Tom Pedulla is interviewing prominent owners, trainers, and jockeys for America’s Best Racing as they travel the Road to the Kentucky Derby Presented by Woodford Reserve on Saturday, May 4, at Churchill Downs.
In the latest installment, he speaks to Kathleen O’Connell. She is bidding to become the first woman to train a Derby winner after 7-1 Well Defined controlled the $250,000 Grade 3 Sam F. Davis Stakes by 2 ¾ lengths on Feb. 9 at Tampa Bay Downs.
Well Defined is a gelded son of With Distinction bred in Florida and still owned by Gil and Marilyn Campbell of Stonehedge LLC. He won the In Reality Stakes as part of the Florida Sire Stakes series as a 2-year-old. He finished a distant 12th in the Sentient Jet Breeders’ Cup Juvenile with Hall of Famer Mike Smith aboard and ran fifth in the Jan. 5 Mucho Macho Man Stakes at Gulfstream Park before his Sam F. Davis breakthrough with Pablo Morales in the irons.
O’Connell, affectionately known as “K.O.” around the barn, has won more than 2,000 races since she took out her trainer’s license in 1981. She was identified as a hotwalker and “pony boy” when she obtained her first license, at old Detroit Race Course, for the 1979-1980 season.
O’Connell is attempting to reach the Derby for the second time. Watch Me Go broke from outside, in post 20, and finished 18th in 2011.
PEDULLA: What did you think of Well Defined’s performance in the Juvenile?
O’CONNELL: The whole performance was compromised by the start. I throw out the whole race. His rear end fell out from underneath him and compromised good position early. Mike did the best he could under the circumstances, but the horse doesn’t like to be trapped in on the rail like that.
PEDULLA: What was your reaction to the fifth-place finish in the Mucho Macho Man?
O’CONNELL: If you watch the race, basically for a small field the same thing happened. I don’t think this horse necessarily has to be in front, but he has to be a free-running horse. It was just the way it unfolded and sometimes those things happen.
PEDULLA: Did you have a sense he would perform as well as he did in the Sam F. Davis?
O’CONNELL: He’s always trained well. He trained up to the Sam F. Davis super good and I think the addition of blinkers really helped. It was a remarkable performance. It’s always good to win a race like that at Tampa, because it’s kind of like my transplanted home.
PEDULLA: Had you been contemplating blinkers for some time?
O’CONNELL: I had been contemplating blinkers actually before his first start. But he had so much raw, natural speed that I opted against it because I was worried about him relaxing and stretching out two turns. He’s kind of like a Dennis the Menace horse. He was young and immature. He’s growing up every day. I’m happy with the way he’s coming around.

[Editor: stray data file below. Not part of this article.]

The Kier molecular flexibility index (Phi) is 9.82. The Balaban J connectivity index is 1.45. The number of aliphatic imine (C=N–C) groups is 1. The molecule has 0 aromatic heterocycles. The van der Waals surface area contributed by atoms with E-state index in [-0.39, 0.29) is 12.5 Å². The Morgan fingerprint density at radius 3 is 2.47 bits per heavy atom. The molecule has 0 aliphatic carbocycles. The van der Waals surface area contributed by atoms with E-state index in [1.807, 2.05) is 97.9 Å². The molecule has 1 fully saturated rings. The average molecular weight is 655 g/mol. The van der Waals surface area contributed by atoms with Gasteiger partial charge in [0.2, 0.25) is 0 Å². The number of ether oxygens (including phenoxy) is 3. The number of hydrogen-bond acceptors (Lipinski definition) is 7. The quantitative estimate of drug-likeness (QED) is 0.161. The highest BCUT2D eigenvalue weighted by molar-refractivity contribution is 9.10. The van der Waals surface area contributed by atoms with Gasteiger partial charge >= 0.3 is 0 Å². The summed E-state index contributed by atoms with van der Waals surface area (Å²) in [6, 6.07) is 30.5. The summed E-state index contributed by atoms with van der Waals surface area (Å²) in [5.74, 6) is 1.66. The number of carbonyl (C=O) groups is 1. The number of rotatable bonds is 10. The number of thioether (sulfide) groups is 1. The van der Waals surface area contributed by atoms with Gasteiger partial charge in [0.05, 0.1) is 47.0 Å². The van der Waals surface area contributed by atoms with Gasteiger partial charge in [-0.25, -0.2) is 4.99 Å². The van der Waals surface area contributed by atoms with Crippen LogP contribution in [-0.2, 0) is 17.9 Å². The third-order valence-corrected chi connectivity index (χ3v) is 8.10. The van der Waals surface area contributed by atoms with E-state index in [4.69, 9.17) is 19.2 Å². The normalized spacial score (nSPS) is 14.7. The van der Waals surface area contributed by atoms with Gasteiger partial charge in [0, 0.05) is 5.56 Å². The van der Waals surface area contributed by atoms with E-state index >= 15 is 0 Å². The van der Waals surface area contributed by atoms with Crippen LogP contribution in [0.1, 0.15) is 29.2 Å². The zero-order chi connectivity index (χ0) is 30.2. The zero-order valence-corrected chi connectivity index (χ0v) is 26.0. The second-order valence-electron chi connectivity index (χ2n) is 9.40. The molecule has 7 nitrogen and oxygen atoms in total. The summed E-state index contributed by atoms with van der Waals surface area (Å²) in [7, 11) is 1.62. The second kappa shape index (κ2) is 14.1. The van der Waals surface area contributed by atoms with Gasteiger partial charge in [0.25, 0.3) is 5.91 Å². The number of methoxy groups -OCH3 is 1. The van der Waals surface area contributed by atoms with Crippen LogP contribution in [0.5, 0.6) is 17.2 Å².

PEDULLA: Were blinkers a huge difference-maker in the Sam F. Davis?
O’CONNELL: Well, I just think they helped him focus more. He got off to a good start. We know he needs that. And the rest is history.
PEDULLA: Have you been associated with Gil and Marilyn Campbell for a long time?
O’CONNELL: Twenty-five years, I’m proud to say.
PEDULLA: What has that relationship been like?
O’CONNELL: It’s always a great relationship. They’ve invested a lot in the business and it’s great to see them get rewarded.
PEDULLA: I see that Well Defined is a Florida-bred. Do you think Florida-breds get the respect they deserve?
O’CONNELL: No, I don’t think Florida-breds truly get the credit they deserve. I’ve had over 2,000 winners and I would say more than half of them were Florida-breds. They can run with anybody and I couldn’t be happier having them.
PEDULLA: What is next for Well Defined?
O’CONNELL: Whatever he seems to fit into will be our next start. We have a lot of options available. The (Lambholm South) Tampa Bay Derby certainly makes sense, but we’ll go with enough spacing that he is back to a happy horse, which he is right now, and just decide which race comes up best for him.
PEDULLA: Did he come out of his last race well?
O’CONNELL: Very well. I couldn’t be happier with the way he came out of it.
PEDULLA: Do you intend to stick with Pablo Morales as his rider?
O’CONNELL: That is the owners’ decision. I like discussing all of the options with the owners because it is their horse.
PEDULLA: What was your first Derby like?
O’CONNELL: The Derby, as far as crowd-wise and everything, was really a unique experience. It’s just very different. It’s special, as I am sure it is for everybody.
PEDULLA: What would it mean if you could become the first woman to train a Derby winner?
O’CONNELL: It’s not about being the first woman. I don’t think that horse knows if I’m a girl or a boy. I would like it especially for Mr. Campbell, because it’s been a long relationship and a good relationship. He’s battled through the ups and downs. Through good communication and loyalty, we’ve had a good relationship.
PEDULLA: There is a historic aspect to this, but you seem to almost discount the gender issue.
O’CONNELL: The gender issue has been around since I first came on the racetrack and my license said “pony boy” because there was no girl category. So it really doesn’t make much difference one way or the other to me. I’d just be proud and honored.